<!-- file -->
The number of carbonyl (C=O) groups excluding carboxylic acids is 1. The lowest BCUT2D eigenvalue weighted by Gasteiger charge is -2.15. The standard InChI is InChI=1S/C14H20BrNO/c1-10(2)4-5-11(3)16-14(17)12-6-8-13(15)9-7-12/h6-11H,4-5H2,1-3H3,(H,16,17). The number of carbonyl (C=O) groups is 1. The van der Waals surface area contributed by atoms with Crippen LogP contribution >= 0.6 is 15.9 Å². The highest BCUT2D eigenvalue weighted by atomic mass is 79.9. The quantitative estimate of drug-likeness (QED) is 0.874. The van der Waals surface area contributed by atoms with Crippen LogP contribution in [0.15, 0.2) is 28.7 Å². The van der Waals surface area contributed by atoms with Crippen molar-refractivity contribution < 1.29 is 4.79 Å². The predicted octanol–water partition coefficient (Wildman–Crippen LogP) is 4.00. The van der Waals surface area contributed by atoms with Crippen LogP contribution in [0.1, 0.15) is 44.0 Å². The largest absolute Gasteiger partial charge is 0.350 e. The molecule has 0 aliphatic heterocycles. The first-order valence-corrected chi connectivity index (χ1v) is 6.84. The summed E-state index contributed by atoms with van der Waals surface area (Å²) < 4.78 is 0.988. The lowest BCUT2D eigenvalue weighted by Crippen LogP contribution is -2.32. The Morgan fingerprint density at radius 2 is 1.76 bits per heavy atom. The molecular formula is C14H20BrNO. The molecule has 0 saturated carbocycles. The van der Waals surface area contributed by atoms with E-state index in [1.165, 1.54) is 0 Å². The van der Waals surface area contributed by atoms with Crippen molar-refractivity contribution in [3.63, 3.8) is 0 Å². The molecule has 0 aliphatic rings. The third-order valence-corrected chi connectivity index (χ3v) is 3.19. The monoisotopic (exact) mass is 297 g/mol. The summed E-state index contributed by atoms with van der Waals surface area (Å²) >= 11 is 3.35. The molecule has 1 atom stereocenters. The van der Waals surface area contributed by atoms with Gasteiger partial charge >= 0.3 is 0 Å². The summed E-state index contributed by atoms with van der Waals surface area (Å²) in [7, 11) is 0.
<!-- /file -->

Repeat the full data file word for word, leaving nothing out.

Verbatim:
The number of carbonyl (C=O) groups excluding carboxylic acids is 1. The lowest BCUT2D eigenvalue weighted by Gasteiger charge is -2.15. The standard InChI is InChI=1S/C14H20BrNO/c1-10(2)4-5-11(3)16-14(17)12-6-8-13(15)9-7-12/h6-11H,4-5H2,1-3H3,(H,16,17). The number of carbonyl (C=O) groups is 1. The van der Waals surface area contributed by atoms with Crippen LogP contribution >= 0.6 is 15.9 Å². The highest BCUT2D eigenvalue weighted by atomic mass is 79.9. The quantitative estimate of drug-likeness (QED) is 0.874. The van der Waals surface area contributed by atoms with Crippen LogP contribution in [0.15, 0.2) is 28.7 Å². The van der Waals surface area contributed by atoms with Crippen molar-refractivity contribution < 1.29 is 4.79 Å². The predicted octanol–water partition coefficient (Wildman–Crippen LogP) is 4.00. The van der Waals surface area contributed by atoms with Crippen LogP contribution in [0.1, 0.15) is 44.0 Å². The largest absolute Gasteiger partial charge is 0.350 e. The molecule has 0 aliphatic heterocycles. The first-order valence-corrected chi connectivity index (χ1v) is 6.84. The summed E-state index contributed by atoms with van der Waals surface area (Å²) < 4.78 is 0.988. The lowest BCUT2D eigenvalue weighted by Crippen LogP contribution is -2.32. The Morgan fingerprint density at radius 2 is 1.76 bits per heavy atom. The molecular formula is C14H20BrNO. The molecule has 0 saturated carbocycles. The van der Waals surface area contributed by atoms with E-state index in [1.165, 1.54) is 0 Å². The van der Waals surface area contributed by atoms with Crippen molar-refractivity contribution in [3.63, 3.8) is 0 Å². The molecule has 0 aliphatic rings. The third-order valence-corrected chi connectivity index (χ3v) is 3.19. The monoisotopic (exact) mass is 297 g/mol. The summed E-state index contributed by atoms with van der Waals surface area (Å²) >= 11 is 3.35. The molecule has 1 atom stereocenters. The van der Waals surface area contributed by atoms with Gasteiger partial charge >= 0.3 is 0 Å². The summed E-state index contributed by atoms with van der Waals surface area (Å²) in [7, 11) is 0.